October 2, 2023
Congresses & Conferences

Colombiatex 2016: Fine Weaving of Business, Technology & Artistry

The 28th annual Colombiatex textile-industry conference and trade show at Medellin’s Plaza Mayor convention center January 26-28 not only surpassed expectations in terms of business deals, trade-show space, new technologies, expert insights and fashion shows.

It also wowed 21,300 in-person show-floor attendees (up 12% year-on-year), another 9,960 in-person attendees for 26 related technical and business presentations, plus 46,000 “virtual” attendees (via Internet streaming) for the tech-talks jointly organized by Universidad Pontificia Bolivariana (UPB).

Among the show-floor attendees, 1,380 of them viewed 10 expert presentations on fashion trends emerging in 2016 and 2017, including a full-day special focus on denim wear.

Among the in-person attendees at Colombiatex were 1,700 international buyers (up 4% year-on-year) and 12,180 Colombian national buyers (up 19% year-on-year). Business deals arising from the show are now estimated at US$313 million — up 2% over last year’s show, according to industry trade group Inexmoda, which organized the event.

Of the 510 exhibitors at the show, 43% were international. India led all foreign-exhibitor delegations with 15% representation, followed by Brazil (12%), Italy (11%), Spain (10%), and then Turkey and the United States (4%), according to Inexmoda.

In a press conference closing the show — attended by scores of national and international journalists (including Medellin Herald) — Inexmoda president Carlos Eduardo Botero revealed that 80% of buyers at the show planned to complete new business deals in the short-to-medium term, while 47% signed new deals during the show.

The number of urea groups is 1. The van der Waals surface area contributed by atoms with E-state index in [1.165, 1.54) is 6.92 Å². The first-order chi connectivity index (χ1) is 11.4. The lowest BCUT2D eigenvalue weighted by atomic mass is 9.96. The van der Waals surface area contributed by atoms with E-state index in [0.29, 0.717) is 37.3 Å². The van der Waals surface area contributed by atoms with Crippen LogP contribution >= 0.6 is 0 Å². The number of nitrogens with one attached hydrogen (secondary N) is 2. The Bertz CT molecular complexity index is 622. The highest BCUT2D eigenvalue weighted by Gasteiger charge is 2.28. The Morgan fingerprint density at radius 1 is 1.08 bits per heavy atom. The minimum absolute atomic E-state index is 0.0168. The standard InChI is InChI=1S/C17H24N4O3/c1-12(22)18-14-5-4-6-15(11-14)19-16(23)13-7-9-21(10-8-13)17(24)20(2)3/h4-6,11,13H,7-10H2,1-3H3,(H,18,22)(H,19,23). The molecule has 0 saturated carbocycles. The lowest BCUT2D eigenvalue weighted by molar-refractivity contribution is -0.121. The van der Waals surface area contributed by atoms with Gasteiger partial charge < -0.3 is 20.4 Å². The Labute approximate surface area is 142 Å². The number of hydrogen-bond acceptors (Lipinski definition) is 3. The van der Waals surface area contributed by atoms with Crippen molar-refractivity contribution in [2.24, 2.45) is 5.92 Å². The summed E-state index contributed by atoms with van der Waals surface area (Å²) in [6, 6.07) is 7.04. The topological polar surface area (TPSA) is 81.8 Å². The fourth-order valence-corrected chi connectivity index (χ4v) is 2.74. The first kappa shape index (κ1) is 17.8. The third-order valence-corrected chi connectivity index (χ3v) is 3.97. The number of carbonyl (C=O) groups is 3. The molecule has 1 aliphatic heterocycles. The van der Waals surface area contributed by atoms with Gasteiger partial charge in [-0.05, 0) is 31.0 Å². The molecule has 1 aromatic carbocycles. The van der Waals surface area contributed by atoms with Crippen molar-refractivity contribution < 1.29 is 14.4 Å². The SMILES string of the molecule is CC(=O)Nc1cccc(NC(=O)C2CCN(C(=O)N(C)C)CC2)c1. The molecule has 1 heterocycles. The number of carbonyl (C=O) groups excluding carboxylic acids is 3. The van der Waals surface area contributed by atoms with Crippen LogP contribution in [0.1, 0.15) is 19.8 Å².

“This is a very positive moment for Colombian textile and clothing” manufacture, he said.

First-ever business deals arose between Colombian clothing manufacturers and buyers from the Bahamas and Barbados, he added. Among the other international buyers at the show, 25% were from Ecuador, 14% from Venezuela, 11% from Peru, 10% from Mexico, 9% from the United States and 5% from Brazil, he said.

Thanks in part to the devaluation of the Colombian peso versus the U.S. dollar, Colombian textile and clothing manufacturers are enjoying new economic competitiveness in world markets, Botero explained.

However, continuing innovations in design, investment in new technology, keen appreciation of fashion trends and a wide variety of products for various market segments have catapulted Colombian companies onto the world fashion stage, he added.

Colombian clothing and textile manufacturers also would benefit from a hoped-for free trade agreement (FTA) between Brazil and Colombia, he added. Such a deal would more-than compensate for the decline in sales to neighboring Venezuela and Ecuador, both of which have adopted protectionist, anti-free-market import policies.

Show Highlights

Among several outstanding presentations, technologies and trends revealed at Colombiatex 2016:

1. Inexmoda fashion-industry trends analyst Marta Calad showed how new art creations and emerging cultural trends are quickly being incorporated into clothing fashion.

One example: Younger clothing buyers are showing greater preference for “green” and “sustainable” products. So, Sweden-based “Nudie Jeans” is now offering in-store repairs of its jeans — post-sale — in order to extend the useful life of their customers’ jeanswear.

Innovative clothing designers also are drawing inspiration from the artistic creations in the Bogota Art District, the annual “Burning Man” creativity festival in the U.S., a “Bio-Dancing” trend, Amazon medicinal plant promotions, avant-garde music, astrology and pop psychology, Calad explained.